Saturday, May 06, 2006

May 6th, 1971

Israel Alcantara Born

Ok so I'm guilty of a repeat here, but this is one of my favorite blogs, albeit for the content rather than the writing. Plus is includes a dandy video link, so here we are again.

Friday, May 05, 2006

May 5th, 1862

Cinco de Mayo

Don't worry, not another repeat today, although last's year entry on Mexican ballplayers is still worth reading. As I mention very briefly there, Cinco de Mayo is the celebration of the defeat of French forces at the Battle of Puebla. I'm very familiar with this topic from writing about it for my senior history thesis, titled "The American Civil War and Diplomatic Ramifications of French Intervention in Mexico." Catchy title, I know.

Anyway, seeing as last year I did something on the best Mexican ballplayers, today it seems only fair I do something to cheer up my readers of French heritage whose defeat on this date is being joyously celebrated today by the Corona Corporat--er, I mean, the people of Mexico! Among the eight Major Leaguers born in France--if not necessarily French--the most famous is current Padres' manager Bruce Bochy. Bochy was born in Landes De Bussac in 1955, and while his playing career was nothing special (a lifetime .239 hitter as a back-up catcher), Bochy is currently the second longest tenured manager in baseball behind Bobby Cox. Bochy has thrice led the Padres to the playoffs, including a trip to the World Series in 1998.

The France-born player with the most at-bats is actually Steve Jeltz, who was born in Paris. Jeltz was a starter on some mediocre Philly teams as a shortstop in the 80s, hitting a lifetime .213 with just four home runs. (All of which, curiously, came in 1989.) Charlie Lea, born in Orleans on Christmas Day 1956, is probably the best France-born player of all-time. Lea won sixty-two big leagues games with a just better than average 3.54 ERA. In 1981, appropriately enough given the bilingual nature of their home city, Lea threw a no-hitter for the Expos, the second pitcher in franchise history to have done that.

So chin up France, the Battle of Puebla may have been a humiliating and unexpected defeat, but at least you've got Bruce Bochy and Charlie Lea to cheer you up!

Thursday, May 04, 2006

May 4th, 1973

Atlanta at Philadelphia

I'm heading out to the Nationals game tonight. On paper, it looks like a fairly underwhelming match-up, the bottom two teams in the NL East--both of whom are pretty awful--facing off in a game that will still leave the winner miles behind the division-leading Mets and pretty far south of .500. If recent Nats' attendance is anything to go on, they'll draw a crowd of about 21,000--or roughly equal to what DC United draws playing soccer in the same stadium.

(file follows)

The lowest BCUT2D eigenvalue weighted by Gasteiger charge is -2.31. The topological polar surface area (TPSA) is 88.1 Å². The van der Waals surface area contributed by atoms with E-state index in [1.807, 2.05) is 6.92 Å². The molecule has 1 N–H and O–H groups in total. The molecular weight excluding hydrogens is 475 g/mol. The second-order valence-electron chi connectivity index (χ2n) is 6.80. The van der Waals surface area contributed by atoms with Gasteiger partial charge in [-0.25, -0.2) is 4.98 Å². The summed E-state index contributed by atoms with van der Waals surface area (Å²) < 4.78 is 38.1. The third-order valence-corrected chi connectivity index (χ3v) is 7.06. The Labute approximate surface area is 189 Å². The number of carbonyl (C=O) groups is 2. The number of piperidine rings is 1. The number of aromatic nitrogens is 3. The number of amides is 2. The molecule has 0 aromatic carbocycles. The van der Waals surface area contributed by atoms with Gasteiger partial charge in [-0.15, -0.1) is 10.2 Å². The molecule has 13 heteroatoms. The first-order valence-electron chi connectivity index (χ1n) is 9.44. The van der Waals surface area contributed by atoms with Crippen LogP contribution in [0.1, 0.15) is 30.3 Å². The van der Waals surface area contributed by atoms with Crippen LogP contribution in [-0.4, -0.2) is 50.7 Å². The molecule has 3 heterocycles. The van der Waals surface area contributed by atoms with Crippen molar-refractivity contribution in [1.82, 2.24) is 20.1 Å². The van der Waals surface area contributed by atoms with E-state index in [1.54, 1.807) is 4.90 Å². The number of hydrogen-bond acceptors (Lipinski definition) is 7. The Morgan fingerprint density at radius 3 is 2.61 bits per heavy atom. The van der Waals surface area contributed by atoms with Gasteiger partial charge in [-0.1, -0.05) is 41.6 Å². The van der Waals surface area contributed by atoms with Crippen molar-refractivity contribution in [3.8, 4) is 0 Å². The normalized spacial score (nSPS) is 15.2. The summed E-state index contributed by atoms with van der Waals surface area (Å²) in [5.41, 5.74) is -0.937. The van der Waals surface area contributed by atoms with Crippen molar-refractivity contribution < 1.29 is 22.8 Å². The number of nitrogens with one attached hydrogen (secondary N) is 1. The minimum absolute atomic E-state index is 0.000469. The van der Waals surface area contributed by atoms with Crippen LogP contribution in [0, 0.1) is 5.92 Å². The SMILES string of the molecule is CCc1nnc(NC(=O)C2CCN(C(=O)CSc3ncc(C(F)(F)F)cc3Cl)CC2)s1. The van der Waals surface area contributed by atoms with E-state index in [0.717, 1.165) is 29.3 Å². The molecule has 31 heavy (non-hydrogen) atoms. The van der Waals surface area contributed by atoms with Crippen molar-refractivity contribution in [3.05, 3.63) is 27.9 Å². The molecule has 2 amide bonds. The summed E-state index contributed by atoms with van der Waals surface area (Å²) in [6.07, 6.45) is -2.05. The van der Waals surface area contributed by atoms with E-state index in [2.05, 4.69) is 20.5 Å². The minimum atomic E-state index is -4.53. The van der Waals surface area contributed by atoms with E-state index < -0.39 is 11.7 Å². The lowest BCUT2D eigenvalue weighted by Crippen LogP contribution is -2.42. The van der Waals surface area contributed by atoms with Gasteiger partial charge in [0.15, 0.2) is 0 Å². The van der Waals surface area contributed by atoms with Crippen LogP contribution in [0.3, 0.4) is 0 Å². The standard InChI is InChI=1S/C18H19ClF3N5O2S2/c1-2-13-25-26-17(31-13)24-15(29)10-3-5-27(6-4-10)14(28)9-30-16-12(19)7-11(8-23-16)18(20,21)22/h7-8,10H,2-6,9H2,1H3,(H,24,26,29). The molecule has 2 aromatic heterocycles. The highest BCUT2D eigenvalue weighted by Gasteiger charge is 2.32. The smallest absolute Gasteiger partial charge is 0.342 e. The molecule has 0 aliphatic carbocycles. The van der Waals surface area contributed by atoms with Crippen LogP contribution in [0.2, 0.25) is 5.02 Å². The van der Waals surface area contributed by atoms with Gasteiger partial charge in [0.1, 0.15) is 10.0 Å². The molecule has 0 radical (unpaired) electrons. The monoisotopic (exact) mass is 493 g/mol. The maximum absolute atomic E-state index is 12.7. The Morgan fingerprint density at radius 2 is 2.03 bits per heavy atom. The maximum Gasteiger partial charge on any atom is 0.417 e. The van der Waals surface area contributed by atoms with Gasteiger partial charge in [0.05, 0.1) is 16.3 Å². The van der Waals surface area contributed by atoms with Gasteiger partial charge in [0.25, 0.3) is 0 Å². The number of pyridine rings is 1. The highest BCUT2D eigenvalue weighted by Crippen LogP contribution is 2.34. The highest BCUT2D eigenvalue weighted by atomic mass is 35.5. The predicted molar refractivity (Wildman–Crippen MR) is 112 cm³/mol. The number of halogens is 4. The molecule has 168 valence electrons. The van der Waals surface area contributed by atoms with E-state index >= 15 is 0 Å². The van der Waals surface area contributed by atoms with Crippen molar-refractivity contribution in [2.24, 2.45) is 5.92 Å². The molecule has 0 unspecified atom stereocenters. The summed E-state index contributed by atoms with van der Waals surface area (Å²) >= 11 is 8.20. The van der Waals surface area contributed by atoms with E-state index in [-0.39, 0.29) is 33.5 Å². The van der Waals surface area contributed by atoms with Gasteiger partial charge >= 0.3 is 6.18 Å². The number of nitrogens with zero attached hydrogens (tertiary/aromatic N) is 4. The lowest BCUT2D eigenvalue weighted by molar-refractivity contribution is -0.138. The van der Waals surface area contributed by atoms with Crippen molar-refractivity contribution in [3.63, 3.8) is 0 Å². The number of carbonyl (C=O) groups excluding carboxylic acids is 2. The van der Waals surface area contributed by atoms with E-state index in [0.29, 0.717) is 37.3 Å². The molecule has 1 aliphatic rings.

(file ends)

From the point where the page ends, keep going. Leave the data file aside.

I'll be there though, because I love baseball. And because of games like this one I described last year, which proves even a game which on paper appears to be a snoozer can turn into so much more.

Wednesday, May 03, 2006

May 3rd, 2001

Indians at Royals

Fans running on the field is always stupid, but perhaps never so vividly illustrated as it was on this night. In the ninth inning of a Royals' loss, twenty-two Michael Orschlin jumped on to the field in order to win a four hundred dollar bet from a friend. As it turned out, this idea was far better in theory than in execution, as Orschlin ended up delaying the game for nearly fifteen minutes as he had to be carted off the field after breaking his foot in the course of jumping over the Kaufman Stadium fences.

Compounded his misery, although Orschlin was now presumably up four hundred dollars from his bet--assuming his friend paid up, something of dubious certainty--he was actually a thousand dollars in the hole from the fine he would receive for trespassing on the field. Even with his winnings, that's still a six hundred dollar loss. All said then, Orschlin lost a whole bunch of money and broke his foot. That's why you don't run on the field.

Tuesday, May 02, 2006

May 2nd, 1939

Gates Brown Born

I like Gates Brown, and not just because he's one of only a handful of players to get into the Encyclopedia with a name that is made up of two nouns. (The nickname was a childhood one; Brown claimed he never knew its origins but preferred it to "Billy" so it stuck.) Brown was a professional pinch-hitter, a term that gets thrown around a lot. These days it generally means "a professional baseball player who is in the waning stages of his not-so-great career but is an inexplicable manager's favorite and therefore remains on the team to ground-out weakly in crucial situations when called upon as a pinch-hitter." Since that's a bit of a mouthful, most broadcasters simply shorten it to "a professional...pinch-hitter," to explain why Ruben Sierra is grounding out with runners on second and third in the seventh for the fifty-fourth time this season.